The thing Im finding hardest in terms of research is the general jargon that goes with CNC, after thinking of the dimensions of the machine I would like 900mm rails and 600mm rails. Able to point me in the right direction?

    Thanks again

  8. #28
    Quote Originally Posted by FlyHighRC View Post
    I Have been researching builds for little under a month so far...thats why i now registered with the forum so that i can start :) I never fully intended building one, but it would be a fun project and would make quadcopter building a fair bit easier..ecspecially cutting wing ribs haha.
    Didn't know quads had wing ribs??!! ;)

    The builds i have looked at so far were to get an understanding and somevideos are quite enteraining...My CAD abilities will hopefully help me along and to make sure the design is solid before I make the first purchase and cut. Ill post the design on here aswell to see what you fine people think of it :)
    That's the best way to do it...

    A general question... What sort of accuracy can be achieved by an average well built,accurately assembled machine? Can they top some of the commerical machines?
    Only if you make them ridgid enough and use the correct equipment....but then would you expect to make your own car in your garage and expect it to be better that a production car?

    The thing Im finding hardest in terms of research is the general jargon that goes with CNC, after thinking of the dimensions of the machine I would like 900mm rails and 600mm rails. Able to point me in the right direction?

    Thanks again
    If you have a look through build threads like http://www.mycncuk.com/forums/gantry...eady-eddy.html this one or http://www.mycncuk.com/forums/gantry...rst-build.html, http://www.mycncuk.com/forums/gantry...-building.html, http://www.mycncuk.com/forums/gantry...g-machine.html then you'll get the drift of what needs doing and roughly in what order. Look through all the build logs and then with your 3D design expertise put a couple of drawings up of the frame for people to critique and you'll be on the way. Once you've got your basic design then AND ONLY THEN can you think of ordering things like ballscrews and rails etc. Once you've got your frame, ballscrews and rails sorted then you can think about the electrics you will need.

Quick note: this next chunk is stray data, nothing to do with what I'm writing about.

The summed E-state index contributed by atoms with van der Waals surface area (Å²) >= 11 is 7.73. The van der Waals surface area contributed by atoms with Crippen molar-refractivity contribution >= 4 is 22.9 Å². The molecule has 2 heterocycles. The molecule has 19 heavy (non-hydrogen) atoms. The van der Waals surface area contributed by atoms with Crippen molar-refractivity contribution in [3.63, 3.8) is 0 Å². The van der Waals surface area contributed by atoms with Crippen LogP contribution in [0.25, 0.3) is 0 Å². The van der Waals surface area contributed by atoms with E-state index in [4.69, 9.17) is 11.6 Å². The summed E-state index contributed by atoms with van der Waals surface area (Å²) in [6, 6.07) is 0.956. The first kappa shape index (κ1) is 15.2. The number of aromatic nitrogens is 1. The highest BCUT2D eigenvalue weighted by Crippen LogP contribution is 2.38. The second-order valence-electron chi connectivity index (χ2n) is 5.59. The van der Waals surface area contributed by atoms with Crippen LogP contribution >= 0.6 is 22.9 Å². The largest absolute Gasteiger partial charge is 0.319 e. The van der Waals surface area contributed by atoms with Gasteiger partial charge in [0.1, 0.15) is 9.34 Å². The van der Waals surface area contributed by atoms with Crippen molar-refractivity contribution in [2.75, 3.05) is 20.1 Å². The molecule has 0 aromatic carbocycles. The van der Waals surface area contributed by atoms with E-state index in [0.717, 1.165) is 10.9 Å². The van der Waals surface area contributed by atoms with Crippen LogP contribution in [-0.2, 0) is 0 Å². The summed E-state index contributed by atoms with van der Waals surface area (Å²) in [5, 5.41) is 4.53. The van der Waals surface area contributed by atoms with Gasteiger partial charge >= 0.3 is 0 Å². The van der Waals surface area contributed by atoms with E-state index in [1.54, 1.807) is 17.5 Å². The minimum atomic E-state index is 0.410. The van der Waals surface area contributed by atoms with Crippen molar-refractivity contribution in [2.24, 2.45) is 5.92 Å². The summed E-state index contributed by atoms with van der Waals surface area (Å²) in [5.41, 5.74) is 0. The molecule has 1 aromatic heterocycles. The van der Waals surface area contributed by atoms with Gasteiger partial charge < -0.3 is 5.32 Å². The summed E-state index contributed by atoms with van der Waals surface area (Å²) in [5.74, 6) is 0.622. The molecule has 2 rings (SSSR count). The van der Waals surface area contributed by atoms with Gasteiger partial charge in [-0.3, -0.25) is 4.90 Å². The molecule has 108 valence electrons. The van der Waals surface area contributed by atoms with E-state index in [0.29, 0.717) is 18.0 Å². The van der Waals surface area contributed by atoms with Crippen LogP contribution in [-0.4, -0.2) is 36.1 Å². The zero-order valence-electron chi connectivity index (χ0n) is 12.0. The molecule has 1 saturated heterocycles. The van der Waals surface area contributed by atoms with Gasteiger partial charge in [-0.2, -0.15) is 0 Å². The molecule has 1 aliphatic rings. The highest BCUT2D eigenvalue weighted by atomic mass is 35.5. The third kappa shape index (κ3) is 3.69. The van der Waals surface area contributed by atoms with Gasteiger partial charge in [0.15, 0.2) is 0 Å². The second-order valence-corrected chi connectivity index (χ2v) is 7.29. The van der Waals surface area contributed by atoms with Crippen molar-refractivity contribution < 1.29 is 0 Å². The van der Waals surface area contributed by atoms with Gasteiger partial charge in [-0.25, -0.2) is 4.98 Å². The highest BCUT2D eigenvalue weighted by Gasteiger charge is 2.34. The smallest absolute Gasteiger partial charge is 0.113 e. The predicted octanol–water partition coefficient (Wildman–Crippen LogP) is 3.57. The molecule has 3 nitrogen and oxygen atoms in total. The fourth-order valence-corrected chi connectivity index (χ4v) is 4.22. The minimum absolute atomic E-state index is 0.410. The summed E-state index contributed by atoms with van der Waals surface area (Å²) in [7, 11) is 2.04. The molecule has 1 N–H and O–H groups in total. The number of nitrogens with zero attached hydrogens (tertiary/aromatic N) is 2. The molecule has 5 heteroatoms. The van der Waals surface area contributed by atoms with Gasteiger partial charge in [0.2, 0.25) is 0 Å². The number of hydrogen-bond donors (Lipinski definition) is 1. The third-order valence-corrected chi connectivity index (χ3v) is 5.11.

Neil...

    Build log...here

  9. #29
    Thanks, Wasnt expecing his forum to be so saturated with experts at this level on a UK site, Its very nice to see :)

    In terms of my design, A plane is designed around engine and passangers, the same for a car in a nutshell. Well To make the design process easier I want to chosse all the size gear Ill need to get it off the ground. So I have found these rails...Are they good enough? If so I can take the dimensions and add them to solidworks so that the design is built around these giving me the size. Also motor mount dimension would be handy...Stepper motors to me seem to have the same mounting and bolt patterns and are just longer with power...Is this correct?

    If so then again, the design process will be easier :)

    Im also considering these rails also quite allot bigger but Im only 20 and am a student so funds are tight so I dont want to outgrow a machine right away... CNC 3D wings would be nice :D

    What are your thoughts on going bigger?

  10. #30
    Hi

    few tips for you to think about.

    Well To make the design process easier I want to chosse all the size gear Ill need to get it off the ground.
    Design and build first. for 2 reasons 1. Getting the correct ones. 2 Saving on postage by ordering everything at once

    In terms of my design, A plane is designed around engine and passangers, the same for a car in a nutshell.
    CnC machine is the other way round. Biuld the frame as solid as you can... the rails, motors and sized around the frame, that why you should do it first

    What are your thoughts on going bigger?
    It goes up in complexity and costs, it a lot harder to get a big frame properly square, its easyer to get a medium size one accurate. Keep to a reasonable size.